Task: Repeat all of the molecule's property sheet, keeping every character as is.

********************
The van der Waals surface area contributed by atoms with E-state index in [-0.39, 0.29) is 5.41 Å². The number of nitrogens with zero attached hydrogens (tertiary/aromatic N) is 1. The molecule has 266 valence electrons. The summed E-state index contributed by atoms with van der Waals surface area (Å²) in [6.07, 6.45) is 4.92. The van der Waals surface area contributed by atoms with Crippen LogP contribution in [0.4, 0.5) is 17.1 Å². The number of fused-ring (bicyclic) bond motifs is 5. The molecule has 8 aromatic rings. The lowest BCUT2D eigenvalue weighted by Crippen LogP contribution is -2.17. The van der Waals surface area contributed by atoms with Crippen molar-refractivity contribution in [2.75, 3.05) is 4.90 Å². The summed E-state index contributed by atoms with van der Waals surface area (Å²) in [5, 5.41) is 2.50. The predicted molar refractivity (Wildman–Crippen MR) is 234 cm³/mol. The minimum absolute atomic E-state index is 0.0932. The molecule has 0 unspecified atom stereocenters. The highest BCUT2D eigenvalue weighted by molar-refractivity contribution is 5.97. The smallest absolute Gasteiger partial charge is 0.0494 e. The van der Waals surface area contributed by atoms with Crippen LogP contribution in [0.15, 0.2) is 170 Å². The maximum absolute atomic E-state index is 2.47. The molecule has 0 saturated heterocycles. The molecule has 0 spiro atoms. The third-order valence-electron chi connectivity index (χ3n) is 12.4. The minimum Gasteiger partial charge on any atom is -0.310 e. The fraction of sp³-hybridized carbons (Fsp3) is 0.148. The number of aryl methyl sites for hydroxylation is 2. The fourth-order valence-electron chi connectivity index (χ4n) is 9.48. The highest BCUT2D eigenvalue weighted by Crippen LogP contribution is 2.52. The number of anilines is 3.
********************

The van der Waals surface area contributed by atoms with E-state index in [-0.39, 0.29) is 5.41 Å². The number of nitrogens with zero attached hydrogens (tertiary/aromatic N) is 1. The molecule has 266 valence electrons. The summed E-state index contributed by atoms with van der Waals surface area (Å²) in [6.07, 6.45) is 4.92. The van der Waals surface area contributed by atoms with Crippen LogP contribution in [0.4, 0.5) is 17.1 Å². The number of fused-ring (bicyclic) bond motifs is 5. The molecule has 8 aromatic rings. The lowest BCUT2D eigenvalue weighted by Crippen LogP contribution is -2.17. The van der Waals surface area contributed by atoms with Crippen molar-refractivity contribution in [2.75, 3.05) is 4.90 Å². The summed E-state index contributed by atoms with van der Waals surface area (Å²) in [5, 5.41) is 2.50. The predicted molar refractivity (Wildman–Crippen MR) is 234 cm³/mol. The minimum absolute atomic E-state index is 0.0932. The molecule has 0 unspecified atom stereocenters. The highest BCUT2D eigenvalue weighted by molar-refractivity contribution is 5.97. The smallest absolute Gasteiger partial charge is 0.0494 e. The van der Waals surface area contributed by atoms with Crippen LogP contribution in [0.15, 0.2) is 170 Å². The maximum absolute atomic E-state index is 2.47. The molecule has 0 saturated heterocycles. The molecule has 0 spiro atoms. The third-order valence-electron chi connectivity index (χ3n) is 12.4. The minimum Gasteiger partial charge on any atom is -0.310 e. The fraction of sp³-hybridized carbons (Fsp3) is 0.148. The number of aryl methyl sites for hydroxylation is 2. The fourth-order valence-electron chi connectivity index (χ4n) is 9.48. The highest BCUT2D eigenvalue weighted by Crippen LogP contribution is 2.52. The number of anilines is 3.